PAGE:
I am beginning to feel sorry for Intel.   In addition to the original Spectre and Meltdown bugs, some of which will never be fixed and others of which are hard to exploit, there recently were 8 more flaws announced with differing degrees of difficulty and impact.  This week brings Lazy State, an exploit that allows a process to infer the contents of floating point arithmetic registers of another process due to a time optimization called lazy floating point state restore.  Some operating systems have already turned this optimization off (Red Hat Enterprise Linux) and any Linux variant running version 4.9 of the Kernel or newer is also safe.  Others have patched the flaw recently (OpenBSD, FreeBSD).  I am assuming that Microsoft and Apple will fix this month since turning off this optimization does not require a microcode update.  Still, collectively, all of these fixes will reduce performance.  (Source: ZDNet)

Another Crypto-currency Breach

We continue to see attacks against crypto-currencies.  Why?  Because, hackers think it is easy to do and the odds of getting caught is low.  This week it is Ethereum and they lost about $20 million.  One more time, this is not an attack on the math, but rather on the implementation.  Users leaving ports open on their client computers which allowed the attackers to steal the user’s wallets. (Source: The Hacker News)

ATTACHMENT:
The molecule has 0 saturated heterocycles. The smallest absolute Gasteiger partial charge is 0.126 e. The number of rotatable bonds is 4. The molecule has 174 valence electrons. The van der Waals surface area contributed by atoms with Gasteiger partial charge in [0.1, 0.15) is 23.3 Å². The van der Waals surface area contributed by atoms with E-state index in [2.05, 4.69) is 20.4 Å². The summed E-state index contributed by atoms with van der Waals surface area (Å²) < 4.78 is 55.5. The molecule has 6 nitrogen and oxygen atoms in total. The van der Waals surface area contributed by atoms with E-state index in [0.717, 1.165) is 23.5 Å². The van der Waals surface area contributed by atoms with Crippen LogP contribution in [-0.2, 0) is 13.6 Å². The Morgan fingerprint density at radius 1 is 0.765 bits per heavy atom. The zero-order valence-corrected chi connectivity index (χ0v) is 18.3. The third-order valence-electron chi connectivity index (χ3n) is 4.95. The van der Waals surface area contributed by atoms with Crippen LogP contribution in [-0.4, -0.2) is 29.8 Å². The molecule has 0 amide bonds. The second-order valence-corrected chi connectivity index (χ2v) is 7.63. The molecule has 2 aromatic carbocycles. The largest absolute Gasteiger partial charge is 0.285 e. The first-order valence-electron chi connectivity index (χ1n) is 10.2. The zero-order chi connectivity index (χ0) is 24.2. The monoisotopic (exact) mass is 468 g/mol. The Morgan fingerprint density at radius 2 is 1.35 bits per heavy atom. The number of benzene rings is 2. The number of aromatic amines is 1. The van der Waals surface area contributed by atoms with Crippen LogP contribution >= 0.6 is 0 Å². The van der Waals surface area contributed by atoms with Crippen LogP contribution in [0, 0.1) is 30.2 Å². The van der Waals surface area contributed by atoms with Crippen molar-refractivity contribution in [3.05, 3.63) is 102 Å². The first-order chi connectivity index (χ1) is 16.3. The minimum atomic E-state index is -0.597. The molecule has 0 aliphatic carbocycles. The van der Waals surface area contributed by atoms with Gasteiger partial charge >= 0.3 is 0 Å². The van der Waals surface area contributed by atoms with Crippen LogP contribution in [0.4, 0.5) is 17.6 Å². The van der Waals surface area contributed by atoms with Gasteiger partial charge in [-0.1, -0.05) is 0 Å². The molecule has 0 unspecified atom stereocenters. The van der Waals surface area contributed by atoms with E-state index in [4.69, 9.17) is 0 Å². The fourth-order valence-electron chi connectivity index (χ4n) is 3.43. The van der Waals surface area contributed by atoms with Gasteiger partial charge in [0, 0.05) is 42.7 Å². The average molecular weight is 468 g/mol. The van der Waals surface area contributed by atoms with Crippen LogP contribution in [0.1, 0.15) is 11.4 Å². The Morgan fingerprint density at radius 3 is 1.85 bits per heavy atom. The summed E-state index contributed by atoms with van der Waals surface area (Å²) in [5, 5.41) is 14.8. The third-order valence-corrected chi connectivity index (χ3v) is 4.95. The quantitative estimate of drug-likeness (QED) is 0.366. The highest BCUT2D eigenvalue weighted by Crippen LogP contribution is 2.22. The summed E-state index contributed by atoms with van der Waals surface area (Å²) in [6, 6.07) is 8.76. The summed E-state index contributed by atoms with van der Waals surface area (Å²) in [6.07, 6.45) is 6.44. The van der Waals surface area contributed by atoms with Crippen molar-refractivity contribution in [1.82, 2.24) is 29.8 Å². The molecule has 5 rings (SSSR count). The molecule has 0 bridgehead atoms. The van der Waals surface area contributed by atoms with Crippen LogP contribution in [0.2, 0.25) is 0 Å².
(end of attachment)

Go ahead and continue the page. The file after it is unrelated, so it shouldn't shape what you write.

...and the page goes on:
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News Bites for Friday June 8, 2018

One Vendor, Two Unprotected Servers Equal Disaster

Agilisium, a cloud storage vendor to Universal Music Group, exposed UMG’s internal FTP credentials, AWS Secret Keys and Passwords and the internal and SQL root password to the open internet – all via two instances of the Apache Airflow server with no password.

Your Vendor Cyber Risk Management Program (VCRM) manager needs to work with all vendors, especially those who are high risk, to make sure their cyber security program matches your risk, because you are the one who is going to take the heat (Source: Threatpost).

Online Ticket Service TicketFly Hacked, Shuts Down As a Precaution